A-tom, who is one of the main rappers continue “We really loved going to the US and South America. The fans were so excited to see us – some were even crying! It was surprising to see that they already feel so close to us, it was very touching”.
“Right now we are planning and preparing for our concerts in Europe at the beginning of September,” says Hojoon. “We will be preforming in London, Paris and Milan.”
“To meet our fans there will be amazing,” says Jenissi. “They are usually so far away from us, so this will be such a great opportunity to see their faces up close for the first time.”
As they are talking about their fans and how quickly the fans get to know each member in Topp Dogg, even though they are miles apart, I ask how that is possible.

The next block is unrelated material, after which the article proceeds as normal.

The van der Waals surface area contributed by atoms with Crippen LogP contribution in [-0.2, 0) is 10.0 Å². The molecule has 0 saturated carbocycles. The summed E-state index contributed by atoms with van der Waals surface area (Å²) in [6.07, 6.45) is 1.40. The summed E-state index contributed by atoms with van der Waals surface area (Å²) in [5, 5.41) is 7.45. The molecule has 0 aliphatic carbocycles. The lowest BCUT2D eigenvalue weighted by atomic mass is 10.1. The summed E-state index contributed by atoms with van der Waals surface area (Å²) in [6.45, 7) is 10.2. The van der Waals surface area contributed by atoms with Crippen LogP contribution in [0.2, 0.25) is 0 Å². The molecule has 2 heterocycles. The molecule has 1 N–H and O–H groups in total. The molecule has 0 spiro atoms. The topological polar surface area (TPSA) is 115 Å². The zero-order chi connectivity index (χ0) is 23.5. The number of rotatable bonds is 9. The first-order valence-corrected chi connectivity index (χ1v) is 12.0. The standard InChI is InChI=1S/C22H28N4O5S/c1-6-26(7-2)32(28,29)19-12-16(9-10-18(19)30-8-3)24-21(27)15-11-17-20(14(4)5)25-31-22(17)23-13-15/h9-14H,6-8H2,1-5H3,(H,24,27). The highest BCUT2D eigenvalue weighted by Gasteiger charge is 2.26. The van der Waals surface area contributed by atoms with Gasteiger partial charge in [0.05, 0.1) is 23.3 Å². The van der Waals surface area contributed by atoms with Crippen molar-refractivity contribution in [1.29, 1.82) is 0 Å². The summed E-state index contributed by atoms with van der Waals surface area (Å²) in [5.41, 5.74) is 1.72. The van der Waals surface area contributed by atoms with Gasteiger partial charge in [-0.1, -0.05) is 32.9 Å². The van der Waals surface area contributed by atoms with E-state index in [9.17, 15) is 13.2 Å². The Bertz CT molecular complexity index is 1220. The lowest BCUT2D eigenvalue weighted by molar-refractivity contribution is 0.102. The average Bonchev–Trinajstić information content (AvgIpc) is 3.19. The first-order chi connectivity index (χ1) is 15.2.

B-joo answers, “Other than connecting with our music, I suppose they also get to know our personalities through TV shows and things like that. For example, apart from our official YouTube channel where our music videos are, we also have a channel called “On Air Stardom” where we upload more like behind-the-scenes videos, and videos of us just playing around being stupid,” he laughs. “So that way they can get to know us better. All the videos also have English subtitles.”
Catch Topp Dogg during their European dates this September!
3rd September, 2015, 7:30 p.m – Teatro Dal Verme, Milan
4th September, 2015, 7:30 p.m – Troxy, London
6th September, 2015, 7:30 p.m – LE COMEDIA, Paris